Written by Morrine Depolo Artwork by Morrine Depolo I’m fortunate to have met Morrine during an online class at UCLA, and it is also where I was privileged to read a small portion of Maggie’s Shadow. Even then, I knew this … Continue reading
The Tyranny of Freedom
When my children were small, I told myself that I would write more if I didn’t have children. As they got older, I said I’d write more if I didn’t have them in the parent participatory school I had chosen for them. When my youngest was seven, I went back to teaching and paid someone to replace me at his school. Last year I said I could write more if I just didn’t have to teach.
I am off for the summer. My two sons are on a fishing trip and my daughter is at work as is my husband. I am so alone I feel naked. I have done a record amount of laundry and gotten that mammogram I’ve been meaning to get all summer. I’ve posted on Face Book and responded to my email. And now I’m here staring at the cursor, which seems to be laughing at me.
Summer gives me freedom to write but I can’t. I feel guilty because I am not using my time wisely. I am not using it at all. Writing is a pleasure, similar to meditation and when I hit my flow state I bounce back into life refreshed as though I just pushed up from the bottom of a swimming pool. Grace settles over me, making me feel that everyone is my best friend. My stories come from that sense of grace but it is difficult to find. Like a G spot. Or the peace that comes from being understood by a close friend.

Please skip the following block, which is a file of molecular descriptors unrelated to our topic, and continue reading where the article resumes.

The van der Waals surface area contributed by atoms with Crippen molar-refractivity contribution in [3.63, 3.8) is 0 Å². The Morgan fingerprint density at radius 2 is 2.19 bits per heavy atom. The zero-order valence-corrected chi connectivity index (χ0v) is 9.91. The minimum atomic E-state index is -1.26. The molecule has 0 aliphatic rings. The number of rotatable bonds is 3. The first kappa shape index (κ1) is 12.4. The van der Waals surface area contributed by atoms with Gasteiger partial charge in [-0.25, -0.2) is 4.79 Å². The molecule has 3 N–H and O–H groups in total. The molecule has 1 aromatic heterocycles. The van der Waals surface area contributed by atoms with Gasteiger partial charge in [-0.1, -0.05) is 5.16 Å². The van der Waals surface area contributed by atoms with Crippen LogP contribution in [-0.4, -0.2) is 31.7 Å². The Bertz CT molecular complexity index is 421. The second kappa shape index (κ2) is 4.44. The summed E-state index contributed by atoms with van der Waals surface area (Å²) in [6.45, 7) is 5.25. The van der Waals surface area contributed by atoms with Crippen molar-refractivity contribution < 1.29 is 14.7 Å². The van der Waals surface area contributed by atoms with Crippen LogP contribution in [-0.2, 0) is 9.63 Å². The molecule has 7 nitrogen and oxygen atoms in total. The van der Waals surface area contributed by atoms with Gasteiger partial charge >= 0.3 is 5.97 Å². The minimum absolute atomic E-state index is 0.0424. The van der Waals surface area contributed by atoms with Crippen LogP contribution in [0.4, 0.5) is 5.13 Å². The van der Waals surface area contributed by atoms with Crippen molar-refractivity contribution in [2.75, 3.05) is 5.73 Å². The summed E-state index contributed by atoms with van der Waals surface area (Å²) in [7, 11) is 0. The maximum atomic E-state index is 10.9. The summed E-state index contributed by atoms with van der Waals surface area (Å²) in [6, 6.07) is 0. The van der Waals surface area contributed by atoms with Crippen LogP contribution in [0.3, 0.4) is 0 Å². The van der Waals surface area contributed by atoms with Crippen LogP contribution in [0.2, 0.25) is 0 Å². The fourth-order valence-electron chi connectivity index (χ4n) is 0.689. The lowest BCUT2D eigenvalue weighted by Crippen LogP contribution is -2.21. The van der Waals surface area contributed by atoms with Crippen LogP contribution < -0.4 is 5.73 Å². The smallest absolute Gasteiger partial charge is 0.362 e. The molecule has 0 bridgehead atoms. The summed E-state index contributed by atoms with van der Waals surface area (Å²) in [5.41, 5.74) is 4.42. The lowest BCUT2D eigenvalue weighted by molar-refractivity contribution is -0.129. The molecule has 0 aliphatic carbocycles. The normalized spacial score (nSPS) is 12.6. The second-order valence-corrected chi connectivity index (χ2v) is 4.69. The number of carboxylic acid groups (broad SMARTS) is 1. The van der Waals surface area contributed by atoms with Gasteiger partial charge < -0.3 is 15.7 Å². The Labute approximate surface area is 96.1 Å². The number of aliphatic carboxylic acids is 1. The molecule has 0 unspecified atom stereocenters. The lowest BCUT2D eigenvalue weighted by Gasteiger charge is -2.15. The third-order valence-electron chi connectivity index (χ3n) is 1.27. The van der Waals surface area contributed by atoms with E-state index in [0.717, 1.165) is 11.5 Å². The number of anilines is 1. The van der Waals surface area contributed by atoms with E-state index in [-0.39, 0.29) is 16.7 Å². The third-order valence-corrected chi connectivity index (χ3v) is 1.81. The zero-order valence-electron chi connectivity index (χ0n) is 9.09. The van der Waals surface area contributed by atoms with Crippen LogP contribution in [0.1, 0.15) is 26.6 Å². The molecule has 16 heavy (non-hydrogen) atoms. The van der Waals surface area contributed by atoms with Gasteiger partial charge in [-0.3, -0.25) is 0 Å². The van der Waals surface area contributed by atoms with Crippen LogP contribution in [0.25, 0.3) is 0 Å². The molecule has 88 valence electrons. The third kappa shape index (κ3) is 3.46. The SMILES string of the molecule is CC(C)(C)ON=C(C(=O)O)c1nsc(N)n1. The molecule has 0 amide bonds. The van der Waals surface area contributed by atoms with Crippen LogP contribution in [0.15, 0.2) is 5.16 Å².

During the school year I come home exhausted, have to contend with dinner and then somehow turn to my keyboard and let the ideas flow. And they do. Now I have a long, languid afternoon with absolute freedom to do whatever I want. It’s quiet, there’s a breeze at my window. The only noise is the PBS News Hour which I chose to turn on. I have this panicky feeling that time is racing while I’m sorting socks.
What this also means is that I can never relax. The school year is a steady stream of reasons to cope. It is fast paced and fluid. And it has a certain rhythmic satisfaction to it because every problem solved earns me gratification. During the summer, I am becalmed by no deadlines and the belief that it is my God-given right to relax. The only problem being that I can not relax either. I waste irreplaceable time castigating myself for not writing while attempting to unwind. I assign myself relaxation time during which I lie rigidly on the couch with a book in my hand, and my eyes on the clock.